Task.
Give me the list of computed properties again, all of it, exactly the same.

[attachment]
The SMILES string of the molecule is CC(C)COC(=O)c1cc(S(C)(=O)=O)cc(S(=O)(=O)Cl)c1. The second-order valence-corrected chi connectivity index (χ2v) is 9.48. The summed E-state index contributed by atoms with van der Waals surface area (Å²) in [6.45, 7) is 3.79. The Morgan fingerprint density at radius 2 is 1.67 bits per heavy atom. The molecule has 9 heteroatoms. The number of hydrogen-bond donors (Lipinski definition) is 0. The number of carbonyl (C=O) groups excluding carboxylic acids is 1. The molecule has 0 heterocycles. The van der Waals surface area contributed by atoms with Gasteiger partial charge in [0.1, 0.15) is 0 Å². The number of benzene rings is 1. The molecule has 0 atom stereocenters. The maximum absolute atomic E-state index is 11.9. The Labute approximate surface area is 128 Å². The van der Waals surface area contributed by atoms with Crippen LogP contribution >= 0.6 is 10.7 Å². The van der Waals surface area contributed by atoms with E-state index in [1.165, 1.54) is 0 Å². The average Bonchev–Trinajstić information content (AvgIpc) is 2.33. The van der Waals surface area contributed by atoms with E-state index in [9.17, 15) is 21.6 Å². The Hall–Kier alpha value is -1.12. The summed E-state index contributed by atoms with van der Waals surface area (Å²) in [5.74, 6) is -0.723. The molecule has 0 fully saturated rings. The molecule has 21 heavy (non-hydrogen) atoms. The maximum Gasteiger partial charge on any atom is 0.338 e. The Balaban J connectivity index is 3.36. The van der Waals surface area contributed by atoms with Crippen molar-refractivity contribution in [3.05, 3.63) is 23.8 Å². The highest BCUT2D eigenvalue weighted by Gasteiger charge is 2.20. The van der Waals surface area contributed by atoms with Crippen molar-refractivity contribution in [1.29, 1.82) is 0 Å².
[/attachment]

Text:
The SMILES string of the molecule is CC(C)COC(=O)c1cc(S(C)(=O)=O)cc(S(=O)(=O)Cl)c1. The second-order valence-corrected chi connectivity index (χ2v) is 9.48. The summed E-state index contributed by atoms with van der Waals surface area (Å²) in [6.45, 7) is 3.79. The Morgan fingerprint density at radius 2 is 1.67 bits per heavy atom. The molecule has 9 heteroatoms. The number of hydrogen-bond donors (Lipinski definition) is 0. The number of carbonyl (C=O) groups excluding carboxylic acids is 1. The molecule has 0 heterocycles. The van der Waals surface area contributed by atoms with Gasteiger partial charge in [0.1, 0.15) is 0 Å². The number of benzene rings is 1. The molecule has 0 atom stereocenters. The maximum absolute atomic E-state index is 11.9. The Labute approximate surface area is 128 Å². The van der Waals surface area contributed by atoms with Crippen LogP contribution >= 0.6 is 10.7 Å². The van der Waals surface area contributed by atoms with E-state index in [1.165, 1.54) is 0 Å². The average Bonchev–Trinajstić information content (AvgIpc) is 2.33. The van der Waals surface area contributed by atoms with E-state index in [9.17, 15) is 21.6 Å². The Hall–Kier alpha value is -1.12. The summed E-state index contributed by atoms with van der Waals surface area (Å²) in [5.74, 6) is -0.723. The molecule has 0 fully saturated rings. The molecule has 21 heavy (non-hydrogen) atoms. The maximum Gasteiger partial charge on any atom is 0.338 e. The Balaban J connectivity index is 3.36. The van der Waals surface area contributed by atoms with Crippen molar-refractivity contribution in [3.05, 3.63) is 23.8 Å². The highest BCUT2D eigenvalue weighted by Gasteiger charge is 2.20. The van der Waals surface area contributed by atoms with Crippen molar-refractivity contribution in [1.29, 1.82) is 0 Å².